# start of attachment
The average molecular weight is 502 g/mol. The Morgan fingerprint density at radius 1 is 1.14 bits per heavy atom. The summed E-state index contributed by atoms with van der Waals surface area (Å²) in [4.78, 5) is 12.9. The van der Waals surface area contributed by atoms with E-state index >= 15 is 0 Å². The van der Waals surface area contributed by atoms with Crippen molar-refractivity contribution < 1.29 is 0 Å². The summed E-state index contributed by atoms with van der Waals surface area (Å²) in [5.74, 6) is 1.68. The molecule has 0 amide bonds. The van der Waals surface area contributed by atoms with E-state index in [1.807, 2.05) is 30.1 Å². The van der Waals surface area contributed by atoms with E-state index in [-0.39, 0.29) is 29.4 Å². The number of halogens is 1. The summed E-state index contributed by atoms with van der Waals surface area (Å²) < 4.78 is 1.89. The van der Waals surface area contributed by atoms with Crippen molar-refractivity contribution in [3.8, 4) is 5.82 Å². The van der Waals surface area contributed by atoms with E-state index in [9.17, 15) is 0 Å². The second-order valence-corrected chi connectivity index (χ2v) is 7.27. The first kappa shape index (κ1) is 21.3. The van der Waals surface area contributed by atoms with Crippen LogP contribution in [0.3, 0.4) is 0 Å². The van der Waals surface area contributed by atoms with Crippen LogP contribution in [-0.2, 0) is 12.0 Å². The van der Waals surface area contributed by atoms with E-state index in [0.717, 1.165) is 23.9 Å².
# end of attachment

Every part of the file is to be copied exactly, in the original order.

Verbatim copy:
The average molecular weight is 502 g/mol. The Morgan fingerprint density at radius 1 is 1.14 bits per heavy atom. The summed E-state index contributed by atoms with van der Waals surface area (Å²) in [4.78, 5) is 12.9. The van der Waals surface area contributed by atoms with E-state index >= 15 is 0 Å². The van der Waals surface area contributed by atoms with Crippen molar-refractivity contribution < 1.29 is 0 Å². The summed E-state index contributed by atoms with van der Waals surface area (Å²) in [5.74, 6) is 1.68. The molecule has 0 amide bonds. The van der Waals surface area contributed by atoms with E-state index in [1.807, 2.05) is 30.1 Å². The van der Waals surface area contributed by atoms with E-state index in [-0.39, 0.29) is 29.4 Å². The number of halogens is 1. The summed E-state index contributed by atoms with van der Waals surface area (Å²) < 4.78 is 1.89. The van der Waals surface area contributed by atoms with Crippen molar-refractivity contribution in [3.8, 4) is 5.82 Å². The van der Waals surface area contributed by atoms with E-state index in [9.17, 15) is 0 Å². The second-order valence-corrected chi connectivity index (χ2v) is 7.27. The first kappa shape index (κ1) is 21.3. The van der Waals surface area contributed by atoms with Crippen LogP contribution in [0.3, 0.4) is 0 Å². The van der Waals surface area contributed by atoms with Crippen LogP contribution in [-0.2, 0) is 12.0 Å². The van der Waals surface area contributed by atoms with E-state index in [0.717, 1.165) is 23.9 Å².